The information model provides the consistent vocabulary for two very important areas in the process model. First, it specifies how information must be recorded and how it may change over time as a result of various business processes (such as a receivable moving from being unbilled, to being billed and then being paid—or becoming delinquent). Second, it defines the content of all the information that flows between the various roles, people, organizations and activities that interact during the course of any business process (such as the information that flows into Receivables Accounting as part of the business transaction to establish a receivable). A particular goal of an information modeling effort is to consolidate redundant and inconsistent terminology (while maintaining a record of synonyms), allowing essentially common processes formerly handled quite separately to be handled in a common way.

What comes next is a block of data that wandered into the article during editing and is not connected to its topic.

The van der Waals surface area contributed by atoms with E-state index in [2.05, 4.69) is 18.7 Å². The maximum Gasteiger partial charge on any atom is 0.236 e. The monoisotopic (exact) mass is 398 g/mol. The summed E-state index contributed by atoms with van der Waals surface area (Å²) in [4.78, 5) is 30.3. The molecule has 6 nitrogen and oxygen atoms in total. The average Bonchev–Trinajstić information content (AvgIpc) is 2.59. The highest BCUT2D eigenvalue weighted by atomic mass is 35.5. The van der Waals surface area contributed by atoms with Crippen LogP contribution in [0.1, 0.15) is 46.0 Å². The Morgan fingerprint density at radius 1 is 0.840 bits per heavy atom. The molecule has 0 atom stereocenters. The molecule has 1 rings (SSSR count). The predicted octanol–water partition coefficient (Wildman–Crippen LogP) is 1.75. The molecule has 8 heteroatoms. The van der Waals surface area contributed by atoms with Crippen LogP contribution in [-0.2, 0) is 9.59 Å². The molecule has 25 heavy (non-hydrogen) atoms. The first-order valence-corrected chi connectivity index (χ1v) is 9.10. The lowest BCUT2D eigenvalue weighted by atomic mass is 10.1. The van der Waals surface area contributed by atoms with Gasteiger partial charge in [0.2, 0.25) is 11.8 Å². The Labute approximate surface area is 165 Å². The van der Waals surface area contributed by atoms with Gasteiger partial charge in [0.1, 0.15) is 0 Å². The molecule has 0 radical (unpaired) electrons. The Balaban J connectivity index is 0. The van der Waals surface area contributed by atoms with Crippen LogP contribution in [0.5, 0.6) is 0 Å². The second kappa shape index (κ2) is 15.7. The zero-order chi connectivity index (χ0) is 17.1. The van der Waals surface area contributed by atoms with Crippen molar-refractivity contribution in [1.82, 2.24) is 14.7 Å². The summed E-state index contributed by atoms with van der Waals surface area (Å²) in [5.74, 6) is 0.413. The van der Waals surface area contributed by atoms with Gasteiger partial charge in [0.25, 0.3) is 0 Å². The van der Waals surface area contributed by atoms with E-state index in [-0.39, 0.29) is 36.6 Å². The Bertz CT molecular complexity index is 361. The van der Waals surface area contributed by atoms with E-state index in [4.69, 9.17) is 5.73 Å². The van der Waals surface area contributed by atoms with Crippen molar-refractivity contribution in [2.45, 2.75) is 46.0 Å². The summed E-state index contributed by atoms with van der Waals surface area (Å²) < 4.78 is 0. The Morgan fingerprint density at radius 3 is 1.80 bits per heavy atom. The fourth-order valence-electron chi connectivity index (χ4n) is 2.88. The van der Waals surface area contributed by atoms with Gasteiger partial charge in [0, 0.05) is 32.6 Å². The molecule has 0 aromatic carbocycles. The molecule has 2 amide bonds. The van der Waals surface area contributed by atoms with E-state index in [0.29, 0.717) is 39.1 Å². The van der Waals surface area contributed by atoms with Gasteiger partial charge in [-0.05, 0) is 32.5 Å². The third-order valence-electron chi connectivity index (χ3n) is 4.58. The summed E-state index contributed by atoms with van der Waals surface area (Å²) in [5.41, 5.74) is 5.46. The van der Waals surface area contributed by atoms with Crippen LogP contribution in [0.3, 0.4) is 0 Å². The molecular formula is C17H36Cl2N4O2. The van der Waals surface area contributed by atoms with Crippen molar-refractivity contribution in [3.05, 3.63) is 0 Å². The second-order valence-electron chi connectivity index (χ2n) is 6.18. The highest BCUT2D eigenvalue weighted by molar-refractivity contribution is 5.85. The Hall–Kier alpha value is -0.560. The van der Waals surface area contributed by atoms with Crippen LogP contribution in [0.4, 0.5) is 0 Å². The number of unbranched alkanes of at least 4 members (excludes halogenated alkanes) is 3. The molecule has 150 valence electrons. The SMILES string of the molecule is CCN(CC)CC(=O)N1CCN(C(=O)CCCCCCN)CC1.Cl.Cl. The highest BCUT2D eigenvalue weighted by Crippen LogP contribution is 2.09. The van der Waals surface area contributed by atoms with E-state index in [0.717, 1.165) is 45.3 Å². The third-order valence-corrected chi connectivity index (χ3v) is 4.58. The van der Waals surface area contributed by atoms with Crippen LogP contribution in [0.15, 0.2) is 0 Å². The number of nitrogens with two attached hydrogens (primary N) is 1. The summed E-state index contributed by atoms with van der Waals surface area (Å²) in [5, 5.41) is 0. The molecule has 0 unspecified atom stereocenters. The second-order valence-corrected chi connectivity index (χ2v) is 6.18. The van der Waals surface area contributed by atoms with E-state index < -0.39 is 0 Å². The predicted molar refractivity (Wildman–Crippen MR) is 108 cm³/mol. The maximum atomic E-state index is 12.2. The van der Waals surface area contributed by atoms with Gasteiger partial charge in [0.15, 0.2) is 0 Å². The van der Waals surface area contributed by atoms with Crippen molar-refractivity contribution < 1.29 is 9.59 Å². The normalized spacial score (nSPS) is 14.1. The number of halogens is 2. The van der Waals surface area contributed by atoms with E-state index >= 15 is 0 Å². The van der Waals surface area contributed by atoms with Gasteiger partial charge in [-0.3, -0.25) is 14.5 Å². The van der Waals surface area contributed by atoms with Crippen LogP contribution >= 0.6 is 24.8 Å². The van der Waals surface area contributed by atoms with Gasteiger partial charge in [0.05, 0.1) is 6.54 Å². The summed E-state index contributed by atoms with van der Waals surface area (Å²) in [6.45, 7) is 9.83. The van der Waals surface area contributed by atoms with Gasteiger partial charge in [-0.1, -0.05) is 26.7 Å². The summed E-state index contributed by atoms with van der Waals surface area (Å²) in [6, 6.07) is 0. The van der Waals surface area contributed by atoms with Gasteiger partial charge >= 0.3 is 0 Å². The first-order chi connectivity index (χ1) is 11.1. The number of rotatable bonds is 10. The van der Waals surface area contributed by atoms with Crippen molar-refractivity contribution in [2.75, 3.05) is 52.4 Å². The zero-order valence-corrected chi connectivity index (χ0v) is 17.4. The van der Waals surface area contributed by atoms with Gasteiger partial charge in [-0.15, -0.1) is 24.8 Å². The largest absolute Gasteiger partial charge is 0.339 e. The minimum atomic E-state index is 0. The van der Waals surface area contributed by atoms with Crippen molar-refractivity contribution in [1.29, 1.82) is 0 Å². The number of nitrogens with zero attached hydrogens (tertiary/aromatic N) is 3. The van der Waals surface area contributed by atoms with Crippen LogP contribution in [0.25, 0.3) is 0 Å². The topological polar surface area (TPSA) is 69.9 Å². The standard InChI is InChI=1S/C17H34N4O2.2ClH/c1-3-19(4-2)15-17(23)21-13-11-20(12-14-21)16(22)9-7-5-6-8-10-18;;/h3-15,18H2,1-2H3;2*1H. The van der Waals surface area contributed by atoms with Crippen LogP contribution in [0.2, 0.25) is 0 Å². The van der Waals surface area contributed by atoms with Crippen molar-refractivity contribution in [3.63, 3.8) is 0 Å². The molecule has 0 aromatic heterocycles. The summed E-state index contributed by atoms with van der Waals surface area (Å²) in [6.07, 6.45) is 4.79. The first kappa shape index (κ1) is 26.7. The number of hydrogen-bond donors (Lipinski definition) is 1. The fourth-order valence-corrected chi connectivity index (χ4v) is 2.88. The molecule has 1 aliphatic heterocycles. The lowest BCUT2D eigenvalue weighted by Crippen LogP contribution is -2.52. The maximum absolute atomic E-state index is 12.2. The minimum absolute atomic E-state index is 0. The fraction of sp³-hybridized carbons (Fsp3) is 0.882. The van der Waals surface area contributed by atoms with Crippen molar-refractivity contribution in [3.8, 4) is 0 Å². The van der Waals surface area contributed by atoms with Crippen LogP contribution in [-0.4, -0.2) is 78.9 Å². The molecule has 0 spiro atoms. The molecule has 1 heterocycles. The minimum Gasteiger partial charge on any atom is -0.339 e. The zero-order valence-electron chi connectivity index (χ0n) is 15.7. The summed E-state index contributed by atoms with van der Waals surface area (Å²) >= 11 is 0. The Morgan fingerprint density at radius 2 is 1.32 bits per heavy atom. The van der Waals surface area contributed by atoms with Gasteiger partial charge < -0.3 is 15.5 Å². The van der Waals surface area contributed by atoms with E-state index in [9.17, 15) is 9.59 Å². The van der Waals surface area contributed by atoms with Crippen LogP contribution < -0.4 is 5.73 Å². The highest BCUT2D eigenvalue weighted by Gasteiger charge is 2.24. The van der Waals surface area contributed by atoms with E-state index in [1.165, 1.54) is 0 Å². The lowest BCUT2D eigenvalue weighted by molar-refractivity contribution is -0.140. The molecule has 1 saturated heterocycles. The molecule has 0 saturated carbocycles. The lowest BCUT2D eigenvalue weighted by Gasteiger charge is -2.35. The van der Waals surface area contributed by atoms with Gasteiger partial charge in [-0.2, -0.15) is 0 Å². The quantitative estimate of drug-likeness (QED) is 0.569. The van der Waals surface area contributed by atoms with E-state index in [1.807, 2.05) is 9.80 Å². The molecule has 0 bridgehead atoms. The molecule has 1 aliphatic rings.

Figure 5 Bill Information Model

Platform Independent Model (PIM)

The PIM provides a model of system components, giving a technology-independent specification of how the roles and collaborations in the CIM are to be implemented. The overall composition of components into a system defines a logical system architecture. In additional to components that support or implement various business processes, such a system architecture must also include components that explicitly deal with the interface between human users and automated systems and with the management of persistent data over time.